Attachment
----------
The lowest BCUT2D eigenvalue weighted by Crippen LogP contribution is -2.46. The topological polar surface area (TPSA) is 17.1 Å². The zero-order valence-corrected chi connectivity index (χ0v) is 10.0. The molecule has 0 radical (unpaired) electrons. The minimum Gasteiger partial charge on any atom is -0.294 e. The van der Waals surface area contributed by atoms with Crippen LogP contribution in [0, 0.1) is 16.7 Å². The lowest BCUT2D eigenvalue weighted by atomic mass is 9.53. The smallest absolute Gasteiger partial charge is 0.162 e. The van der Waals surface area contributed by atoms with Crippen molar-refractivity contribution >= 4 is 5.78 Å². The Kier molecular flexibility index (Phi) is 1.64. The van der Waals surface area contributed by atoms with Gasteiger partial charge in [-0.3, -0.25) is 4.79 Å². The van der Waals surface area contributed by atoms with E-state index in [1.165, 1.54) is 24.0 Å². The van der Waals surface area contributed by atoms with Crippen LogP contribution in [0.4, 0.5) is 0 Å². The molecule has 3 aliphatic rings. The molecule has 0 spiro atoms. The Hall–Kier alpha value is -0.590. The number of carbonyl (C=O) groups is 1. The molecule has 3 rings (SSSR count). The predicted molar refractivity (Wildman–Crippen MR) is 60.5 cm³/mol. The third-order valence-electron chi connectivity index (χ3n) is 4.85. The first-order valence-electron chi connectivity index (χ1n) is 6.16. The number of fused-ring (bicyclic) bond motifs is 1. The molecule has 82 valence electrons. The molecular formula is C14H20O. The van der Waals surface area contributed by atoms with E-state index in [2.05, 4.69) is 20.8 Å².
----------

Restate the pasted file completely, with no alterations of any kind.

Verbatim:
The lowest BCUT2D eigenvalue weighted by Crippen LogP contribution is -2.46. The topological polar surface area (TPSA) is 17.1 Å². The zero-order valence-corrected chi connectivity index (χ0v) is 10.0. The molecule has 0 radical (unpaired) electrons. The minimum Gasteiger partial charge on any atom is -0.294 e. The van der Waals surface area contributed by atoms with Crippen LogP contribution in [0, 0.1) is 16.7 Å². The lowest BCUT2D eigenvalue weighted by atomic mass is 9.53. The smallest absolute Gasteiger partial charge is 0.162 e. The van der Waals surface area contributed by atoms with Crippen molar-refractivity contribution >= 4 is 5.78 Å². The Kier molecular flexibility index (Phi) is 1.64. The van der Waals surface area contributed by atoms with Gasteiger partial charge in [-0.3, -0.25) is 4.79 Å². The van der Waals surface area contributed by atoms with E-state index in [1.165, 1.54) is 24.0 Å². The van der Waals surface area contributed by atoms with Crippen LogP contribution in [0.4, 0.5) is 0 Å². The molecule has 3 aliphatic rings. The molecule has 0 spiro atoms. The Hall–Kier alpha value is -0.590. The number of carbonyl (C=O) groups is 1. The molecule has 3 rings (SSSR count). The predicted molar refractivity (Wildman–Crippen MR) is 60.5 cm³/mol. The third-order valence-electron chi connectivity index (χ3n) is 4.85. The first-order valence-electron chi connectivity index (χ1n) is 6.16. The number of fused-ring (bicyclic) bond motifs is 1. The molecule has 82 valence electrons. The molecular formula is C14H20O. The van der Waals surface area contributed by atoms with E-state index in [2.05, 4.69) is 20.8 Å².